The Pros and Cons of Journaling

Many students who journal often are very enthusiastic about the effects it has on their mental health.

People who write in journals find it cathartic.

Students are often plagued with negative thoughts, small and large. Those thoughts congregate and can lead to a very stressful mindset and possibly anxiety. It’s important to find a healthy way to express oneself; journaling is just that.

Journaling can help students:

  • Manage anxiety
  • Reduce stress
  • Cope with depression

According to the University of Rochester Medical Center, recording one’s thoughts and feelings can help improve their headspace by

  • Helping them become more self-aware of their problems, fears, and concerns
  • Identifying negative thoughts and behaviors
  • Keeping track of what really makes them tick

It’s a great idea to write down one’s positive feelings. Students may want to record good things so that they have a permanent record.

Teenagers have  a lot to talk about because of school and social interactions; whether it’s something nice or unpleasant to write about, journaling is a great way to let all that out.

“I always thought journaling was pretty,” said Kota Amos, a sophomore. “Journaling can be a really good emotional release, and it’s very pretty to flip through after.”

Journals can be remarkably aesthetically pleasing. Sometimes, people were inspired by others’ journals and decide to start their own.

“A few of my friends inspired me,” said Cali Perry, a freshman. “The way they journal was very interesting , and it made me think that I needed to get a journal to jot things down.”

Others were mentioned to journal by more professional figures.

“My therapist and my sociologist recommended it to me, as well as some of my mom’s friends,” said Audrey Erickson, a ninth grade student.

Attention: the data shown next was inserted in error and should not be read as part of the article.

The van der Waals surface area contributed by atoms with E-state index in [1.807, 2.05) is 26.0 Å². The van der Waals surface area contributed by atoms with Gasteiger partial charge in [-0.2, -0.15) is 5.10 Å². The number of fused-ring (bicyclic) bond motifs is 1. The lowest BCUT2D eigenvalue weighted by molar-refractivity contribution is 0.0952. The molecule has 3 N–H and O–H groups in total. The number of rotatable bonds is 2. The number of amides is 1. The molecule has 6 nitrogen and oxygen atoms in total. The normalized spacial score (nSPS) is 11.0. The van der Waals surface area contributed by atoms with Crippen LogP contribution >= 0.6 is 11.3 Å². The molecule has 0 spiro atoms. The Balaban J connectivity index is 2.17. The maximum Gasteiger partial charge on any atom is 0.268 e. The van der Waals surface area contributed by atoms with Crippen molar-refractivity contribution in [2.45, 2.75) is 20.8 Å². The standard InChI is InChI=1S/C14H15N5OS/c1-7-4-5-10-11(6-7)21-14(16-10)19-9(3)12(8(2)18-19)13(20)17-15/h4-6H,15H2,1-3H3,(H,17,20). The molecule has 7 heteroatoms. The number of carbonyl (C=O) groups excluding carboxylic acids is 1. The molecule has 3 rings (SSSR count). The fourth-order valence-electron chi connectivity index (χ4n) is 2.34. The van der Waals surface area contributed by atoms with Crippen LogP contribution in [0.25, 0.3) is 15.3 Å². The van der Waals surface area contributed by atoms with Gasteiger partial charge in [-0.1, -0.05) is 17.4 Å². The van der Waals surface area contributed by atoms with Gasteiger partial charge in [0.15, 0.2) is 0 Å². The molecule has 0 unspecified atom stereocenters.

Some people say that they do their journaling whenever, but some actually schedule it.

“I also try and do it every day, but sometimes I can’t,” said Erickson.

“I just do it whenever something interesting happens,” said Ebonee Linder, a tenth grader.

There are many types of journaling, such as bullet, poetry, art, dream, scrapbooking, or maybe just regular writing. There are tons of different ways to express oneself, and people seem to have picked up different concepts.

“I do bullet journaling whenever I feel like it,” said Katelyn Robinson, a tenth grader.

“I kinda just slam a bunch of random things on a page and hope it works,” said Amos. “It’s a hot mess honestly.”

“I mostly do regular writing right now, but I want to start doing more art stuff,” said Perry.

“I like to write and put things in it,” said Erickson. “I like to put to-do lists and reminders to drink water, but also things like movie tickets, flowers, and stuff I find on the ground.”

While it can be very nice to make an aesthetically pleasing journal, there are definitely some stresses that come with it.

“It can sometimes be overwhelming to make it look pretty,” said Amos.

“I think there’s a lot of pressure to make things look good,” said Erickson. “Though I know that it doesn’t have to be perfect because it’s for you and no one else.”

The aesthetics of journaling can be a big aspect for them, but the more important thing is how it affects someone mentally. Multiple people like to compare journaling to therapy as well.

“It’s very therapeutic and if I’m in a bad place, it clears my mind out a lot,” said Linder.

“It’s kinda like therapy, like letting all of the weight off of my chest,” said Erickson. “It definitely helped me a lot more than I thought it would. It’s like my little place, and I can control who sees it and what happens in it.” Erickson continued to say, “It is a very positive thing for me to control and it has helped me a lot with my memories.”

“I think journaling makes it a lot more easier to clear your headspace,” said Perry. “There’s a lot less stress and anxiety, and you don’t have to wait to tell a person what’s happening in your head, unlike therapy.”

There are clearly many good aspects of journaling on one’s mental health. Anywhere from how pretty it looks to how good it feels, there’s plenty benefits of recording how you’re feeling. The negative effects are more subtle.

“Sometimes I feel when I write stuff down that I can do better, like it’s not enough,” said Perry.

“A con would be looking back on some of the stuff that I’ve written can kinda make anger build up too,” said Linder.

“I think a con of journaling would be that people might go through your things when you don’t want them too,” said Robinson.

Journaling can be a really great way to release whatever a student is thinking and/or feeling at the time; it greatly benefits the health of many who do it.

“Everyone should at least try it once,” said Erickson. “Remember that it’s for you and you only, and you can do it in any way that benefits you!”